Story continues below advertisement

Trump’s lawyers will launch their defence tomorrow, and the trial could wrap by weekend.

Inter Pipeline’s takeover by Brookfield Infrastructure or rival bidder a likely outcome

Inter Pipeline will have to play stellar defense if it hopes to remain a standalone company, because analysts are calling Brookfield Infrastructure Partners’ hostile takeover offer fairly valued, and arguing the target has little to show that its current turnaround plan is working.

Inter Pipeline’s “status quo is not an option,” RBC Dominion Securities analysts wrote in a note to clients after Brookfield announced its $5.7-billion takeover bid for the 80 per cent of the company that it does not already own.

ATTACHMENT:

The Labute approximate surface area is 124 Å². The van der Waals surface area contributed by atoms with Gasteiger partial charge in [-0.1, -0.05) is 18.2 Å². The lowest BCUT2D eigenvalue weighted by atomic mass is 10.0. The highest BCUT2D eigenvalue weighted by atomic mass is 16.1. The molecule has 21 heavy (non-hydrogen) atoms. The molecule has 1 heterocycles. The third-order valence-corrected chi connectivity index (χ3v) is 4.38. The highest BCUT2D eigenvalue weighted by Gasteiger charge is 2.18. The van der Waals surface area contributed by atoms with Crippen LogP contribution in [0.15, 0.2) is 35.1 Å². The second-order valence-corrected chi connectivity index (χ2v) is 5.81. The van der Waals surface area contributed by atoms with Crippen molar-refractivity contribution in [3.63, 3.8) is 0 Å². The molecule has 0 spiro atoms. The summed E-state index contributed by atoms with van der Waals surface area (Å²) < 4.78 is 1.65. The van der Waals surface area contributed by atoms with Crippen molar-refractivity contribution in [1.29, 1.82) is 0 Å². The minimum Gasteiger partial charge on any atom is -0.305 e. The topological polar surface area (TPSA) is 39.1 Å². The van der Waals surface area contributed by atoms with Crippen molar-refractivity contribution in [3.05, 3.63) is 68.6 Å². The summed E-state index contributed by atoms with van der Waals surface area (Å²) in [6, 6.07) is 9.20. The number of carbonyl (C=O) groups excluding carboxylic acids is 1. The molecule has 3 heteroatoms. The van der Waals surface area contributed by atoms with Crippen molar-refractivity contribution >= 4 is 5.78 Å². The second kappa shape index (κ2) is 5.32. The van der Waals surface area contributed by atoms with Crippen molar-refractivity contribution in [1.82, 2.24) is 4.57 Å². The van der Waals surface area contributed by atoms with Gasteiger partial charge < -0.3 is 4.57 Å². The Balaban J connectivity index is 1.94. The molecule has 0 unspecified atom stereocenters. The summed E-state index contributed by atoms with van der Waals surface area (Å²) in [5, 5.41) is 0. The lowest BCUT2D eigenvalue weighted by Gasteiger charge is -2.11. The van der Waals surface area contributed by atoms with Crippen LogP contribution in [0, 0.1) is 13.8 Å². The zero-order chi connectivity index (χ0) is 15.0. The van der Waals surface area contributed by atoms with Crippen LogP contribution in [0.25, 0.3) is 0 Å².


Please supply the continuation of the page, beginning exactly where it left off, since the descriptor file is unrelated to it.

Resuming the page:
SIU confirms officer’s bullet killed baby: Two and a half months after a one-year-old baby was shot and killed during a police standoff in a rural Ontario community, the province’s police watchdog has confirmed that an officer did fire the fatal shot.

Story continues below advertisement

B.C. sees record deaths: British Columbia’s chief coroner says the province recorded the most deaths in a single year due to an unnatural cause, with 1,716 lives lost to illicit drug overdoses in 2020.

Voting delayed in parts of Newfoundland: Amid climbing COVID-19 case numbers, Newfoundland and Labrador election officials have postponed voting in Saturday’s provincial election for nearly half the province’s ridings.

Raptors not returning to Toronto this season: Challenges related to the coronavirus pandemic and how that affects crossing the border between the U.S. and Canada will keep the Raptors in their adopted Tampa home for the remainder of the regular season, the NBA team says.